First Signs Of Spring!

Lamb’s Tails

Spring is definitely sprung, these hazel catkins or “Lamb’s tails” were spotted this week on Slieve Gullion.

These, are the male flowers of the hazel, the female flowers are almost inconspicuous and could be easily mistaken for buds, but on closer examination you can see the crimson stigmas which protrude to receive the pollen from the male catkins as they are blown by the wind. The flowers when thus fertilised, develop into the familiar nuts you see in Autumn.

The hazel has its place in folklore, as it was believed that hazelnuts gave one wisdom and inspiration and one story relates to Fionn Mac Cumhail.

The story goes that nine hazel trees grew around a sacred pool and dropped nine nuts into the water. These were then eaten by a salmon, who it was believed absorbed the knowledge and wisdom. The poet Finn Eces spent seven years fishing for this particular salmon and when one day he finally caught it, he gave it to his servant, the young Fionn to cook, with strict instructions not to eat it. During the cooking process Fionn burnt his thumb, which he then put into his mouth to cool. Thus Fionn absorbed the wisdom and knowledge allowing him to become the leader of the Fianna and one of the most renowned heroes of Irish mythology!


Bracket Fungi

Bracket Fungi?

This picture was taken last Sunday on our walk on Shean Mountain. It appears to be a Bracket Fungi which feed on wood, either living trees or dead logs, the brackets are the fruiting bodies.  These form shelf-like structures singly or in groups and normally stick out from the trunk or branches though some can develop from infected roots and appear at ground level.

There are many different species of bracket fungi and they can vary in size from a few cms to a giant polypore (Meripilus giganteus) which can reach 1m across. Some species are specific to a particular host, ash and beech trees are both very susceptible to specific bracket fungi. Some of the other more interesting specimens include the gruesome “beefsteak” fungus that looks like raw meat and produces red juice when cut and the more attractive “chicken of the woods” which is bright yellow and a gourmet delicacy.

(But don’t take my word for it!!!)

Bracket fungus causes severe damage to trees. The first external symptom of infection, (often the appearance of the bracket fruiting bodies on the trunk or main branches), may be preceded by visible crown thinning and die back. By the time the bracket appears there will already be extensive internal heartwood decay. Decay usually leads to weakening and eventual breakage or wind fall of the tree.




Rowan sometimes called ‘mountain ash’ (because its leaves are similar to the compound leaves of the common ash), is a native deciduous tree commonly found in glens, by mountain streams, in woods and rocky places.Between May and June, it bears large flat heads of creamy white 5 petalled flowers which become the dense clusters of usually bright orange or red berries seen at this time of year. In some Asian varieties planted as ornamental specimens the berries can be pink, yellow or white.Rowan berries are packed with vitamin A and C and whilst very sour can be sweetened to make a good jelly to serve with roast lamb or venison. See the recipe below!!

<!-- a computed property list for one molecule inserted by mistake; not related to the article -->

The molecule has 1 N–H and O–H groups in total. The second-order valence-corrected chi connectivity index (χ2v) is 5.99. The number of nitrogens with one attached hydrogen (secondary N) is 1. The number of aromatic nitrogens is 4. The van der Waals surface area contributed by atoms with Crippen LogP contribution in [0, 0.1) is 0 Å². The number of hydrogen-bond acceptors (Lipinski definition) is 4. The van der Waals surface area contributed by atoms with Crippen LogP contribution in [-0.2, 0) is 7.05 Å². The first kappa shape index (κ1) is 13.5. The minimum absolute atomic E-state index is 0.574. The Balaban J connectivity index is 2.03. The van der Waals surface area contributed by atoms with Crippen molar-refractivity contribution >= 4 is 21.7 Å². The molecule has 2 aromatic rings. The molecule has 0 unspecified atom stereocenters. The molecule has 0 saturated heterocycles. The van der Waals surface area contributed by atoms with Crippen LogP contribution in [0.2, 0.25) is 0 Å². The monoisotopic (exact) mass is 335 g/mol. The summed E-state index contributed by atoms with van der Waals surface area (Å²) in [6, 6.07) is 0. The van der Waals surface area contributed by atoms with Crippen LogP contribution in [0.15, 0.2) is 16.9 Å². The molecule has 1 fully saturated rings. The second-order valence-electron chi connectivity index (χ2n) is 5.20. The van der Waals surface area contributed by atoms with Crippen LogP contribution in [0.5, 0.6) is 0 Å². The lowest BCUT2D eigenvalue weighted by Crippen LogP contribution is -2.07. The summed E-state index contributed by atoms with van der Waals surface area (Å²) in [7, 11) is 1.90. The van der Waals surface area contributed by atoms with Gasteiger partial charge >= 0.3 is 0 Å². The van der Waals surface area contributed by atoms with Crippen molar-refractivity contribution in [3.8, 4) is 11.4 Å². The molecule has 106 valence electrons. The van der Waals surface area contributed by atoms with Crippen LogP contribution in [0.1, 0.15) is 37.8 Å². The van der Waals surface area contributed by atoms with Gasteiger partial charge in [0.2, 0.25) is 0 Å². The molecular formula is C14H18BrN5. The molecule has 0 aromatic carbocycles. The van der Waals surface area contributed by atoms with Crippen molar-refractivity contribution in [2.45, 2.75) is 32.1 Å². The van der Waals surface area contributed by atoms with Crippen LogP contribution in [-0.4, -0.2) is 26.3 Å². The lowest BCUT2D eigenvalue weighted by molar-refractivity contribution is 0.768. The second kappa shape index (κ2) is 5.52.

Rowan Jelly

Prep Time: 15 minutes

Cook Time: 40 minutes

Total Time: 55 minutes


  • 4lb/1.8 kg rowan berries, washed and stalks removed
  • 3 lb/ 1.4 kg cooking apples, peeled, cored and quartered
  • 1 lb/ 450g white sugar for each pint/ 600 ml juice


  • Put all the fruit in a large preserving pan and barely cover with water. Bring to the boil, then simmer for 20 minutes or until the fruit is soft. Allow to drip through a jelly bag overnight.
  • Measure the juice and weigh out the correct amount of sugar. Add the juice and sugar to the cleaned preserving pan, and simmer over a low heat for 10 minutes until the sugar has dissolved.
  • Increase the heat and cook at a full rolling boil for 5 minutes, then test for a set. When the jelly has reached setting point, pot into hot, sterilized jars, seal and label.


Foxgloves Wild Flower


Digitalis is a genus of about 20 species of herbaceous perennialsshrubs, and biennials commonly called foxgloves. This genus was traditionally placed in the figwort family Scrophulariaceae, but recent phylogenetic research has placed it in the much enlarged familyPlantaginaceae.[1] This genus is native to western and southwestern Europe,[4] western and central Asia, Australasia and northwestern Africa. The scientific name means “finger-like” and refers to the ease with which a flower of Digitalis purpurea can be fitted over a human fingertip. The flowers are produced on a tall spike, are tubular, and vary in colour with species, from purple to pink, white, and yellow. The best-known species is the common foxglove, Digitalis purpurea. This biennial plant is often grown as an ornamental plant due to its vivid flowers which range in colour from various purple tints through various shades of light gray, and to purely white. The flowers can also possess various marks and spottings.

The first year of growth of the common foxglove produces only the stem with its long, basal leaves. During the second year of the plant’s life, a long, leafy stem from 50 to 255 centimeters tall grows atop the roots of healthy plants.

The larvae of the moth the “foxglove pug” consume the flowers of the common foxglove for food. Other species of Lepidoptera eat the leaves, includinglesser yellow underwing.

The term digitalis is also used for drug preparations that contain cardiac glycosides, particularly one called digoxin, extracted from various plants of this genus.